|Study location||United Kingdom, Liverpool|
|Type||Bachelor courses, full-time|
|Nominal duration||3 years|
|Awards||BA (Joint Hons)|
|Tuition fee||To be confirmed|
High school / secondary education (or higher)
good results in Mathematics
The entry qualification documents are accepted in the following languages: English.
Often you can get a suitable transcript from your school. If this is not the case, you will need official translations along with verified copies of the original.
IELTS: 6.0 (with a minimum of 5.5 in each band)
At least 1 reference(s) must be provided.
A motivation letter must be added to your application.
What are numbers? Do they exist? How can we know about them if they are not to be found in the familiar world of space and time that we inhabit? These are just some of the philosophical questions raised by the study of mathematics. The relationship runs the other way too: mathematics has helped formalise the study of logical argument that lies at the base of all good philosophy. So it is no surprise that some of the greatest philosophers (for example, Descartes, Leibniz, Frege and Russell) have been mathematicians too.
This programme allows you to study Mathematics and Philosophy in equal amounts over three years. In Philosophy, you will learn how to understand complex and demanding texts, and to recognise good and bad arguments. The Philosophy component of the degree course includes modules in logic, the formal study of reasoning, in which you will learn how to assess arguments and construct proofs.
In Mathematics, the core first-year modules introduce fundamental ideas, and are designed to bridge the gap between previous study and university. In subsequent years, you will generally take four modules in Mathematics each year, choosing either to specialise or to continue to study a broad range of topics. This programme allows you the flexibility to transfer, if you wish, to Single Honours in Philosophy or Mathematics.
Please note not all Mathematics modules are listed and you will take Mathematics modules in each year.
Programme Year One
Students take four modules from the Philosophy Year One programme.
Reading and Writing Philosophy 1
Reading and Writing Philosophy 2 Critical, Analytical, and Creative Thinking
Symbolic Logic 1
Students take the core foundation modules from the Mathematics Year One programme:
Foundation Module I: Calculus
Foundation Module II: Complex Numbers and Linear Algebra
Foundation Module III: Multivariable Calculus
And one of the following:
Numbers, Groups and Codes
Mathematical Reasoning and Problem Solving
Programme Year Two
Students choose modules to the value of four units from the Philosophy Year Two programme and four from Mathematics.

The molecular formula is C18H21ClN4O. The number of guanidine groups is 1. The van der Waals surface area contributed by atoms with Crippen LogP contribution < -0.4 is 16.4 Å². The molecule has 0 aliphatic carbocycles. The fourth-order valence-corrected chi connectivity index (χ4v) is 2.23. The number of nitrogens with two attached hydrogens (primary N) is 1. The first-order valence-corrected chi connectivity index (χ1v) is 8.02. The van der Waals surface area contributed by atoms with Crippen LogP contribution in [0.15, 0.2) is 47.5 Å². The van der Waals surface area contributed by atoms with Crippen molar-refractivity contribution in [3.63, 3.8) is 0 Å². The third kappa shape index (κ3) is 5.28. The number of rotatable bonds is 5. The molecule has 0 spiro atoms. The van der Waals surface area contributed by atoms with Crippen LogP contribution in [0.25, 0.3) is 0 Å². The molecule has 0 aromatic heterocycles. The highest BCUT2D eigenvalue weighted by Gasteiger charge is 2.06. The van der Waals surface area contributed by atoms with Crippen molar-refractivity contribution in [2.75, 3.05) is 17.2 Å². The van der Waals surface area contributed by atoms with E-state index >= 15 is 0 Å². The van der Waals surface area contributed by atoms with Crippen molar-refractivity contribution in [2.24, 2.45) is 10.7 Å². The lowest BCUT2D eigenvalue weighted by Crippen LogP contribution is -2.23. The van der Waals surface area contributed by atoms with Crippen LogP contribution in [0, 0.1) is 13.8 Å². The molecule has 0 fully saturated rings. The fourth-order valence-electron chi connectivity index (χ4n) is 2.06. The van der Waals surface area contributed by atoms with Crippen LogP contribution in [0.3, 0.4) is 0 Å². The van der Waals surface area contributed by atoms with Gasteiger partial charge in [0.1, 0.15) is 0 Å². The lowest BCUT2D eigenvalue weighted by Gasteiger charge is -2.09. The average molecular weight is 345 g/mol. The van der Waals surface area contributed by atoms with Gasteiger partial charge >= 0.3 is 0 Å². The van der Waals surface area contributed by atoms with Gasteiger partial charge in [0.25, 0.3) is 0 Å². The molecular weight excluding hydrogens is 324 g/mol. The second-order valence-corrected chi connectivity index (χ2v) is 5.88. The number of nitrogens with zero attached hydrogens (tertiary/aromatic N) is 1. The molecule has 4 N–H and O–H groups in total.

Symbolic Logic 2*
Theory of Knowledge
Philosophy of Religion
Themes in Political Philosophy
Early Modern Philosophy
Plato and Aristotle
Ordinary Differential Equations
Group Project Module
Iteration and Fourier Series
Groups, Linear Algebra and Geometry
Rings, Fields and Combinatorics
Geometry of Curves
Introduction to the Methods of Applied Mathematics
Vector Calculus with Applications in Fluid Mechanics
Mathematical Models of Non-Physical Systems
Numerical Analysis, Solutions of Linear Equations
Introduction to Methods of Operational Research
Programme Year Three
Students choose modules to the value of four units from the Philosophy Year Three programme and four Mathematics modules. Students may choose to undertake a project as one of the Mathematics options – this may be on a topic related to Philosophy.
Philosophy of Mind
Philosophy of Language
Philosophy and Literature
Philosophy and Spirituality
Symbolic Logic 3
Philosophical Approaches to Conflict
History of Mathematics
Metric Spaces and Topology
Project in Pure Mathematics
Further Methods of Applied Mathematics
Mathematical Models of Continuum
Introduction to Modern Particle Physics
Non-Physical Applications 1 (Mathematical Economics)
Non-Physical Applications 2 (Population Dynamics)
Mathematical Modelling Projects
Theory of Statistical Inference
Linear Statistical Models
Networks in Theory and Practice
Graduates in Philosophy obtain work in such fields as advertising, the arts, broadcasting, commerce, the Civil Service, computing, journalism, marketing, politics, law, management, and teaching. You have the opportunity during your degree for a placement with an appropriate partner where you can apply your academic learning to practical contexts and develop a range of skills attractive to future employers.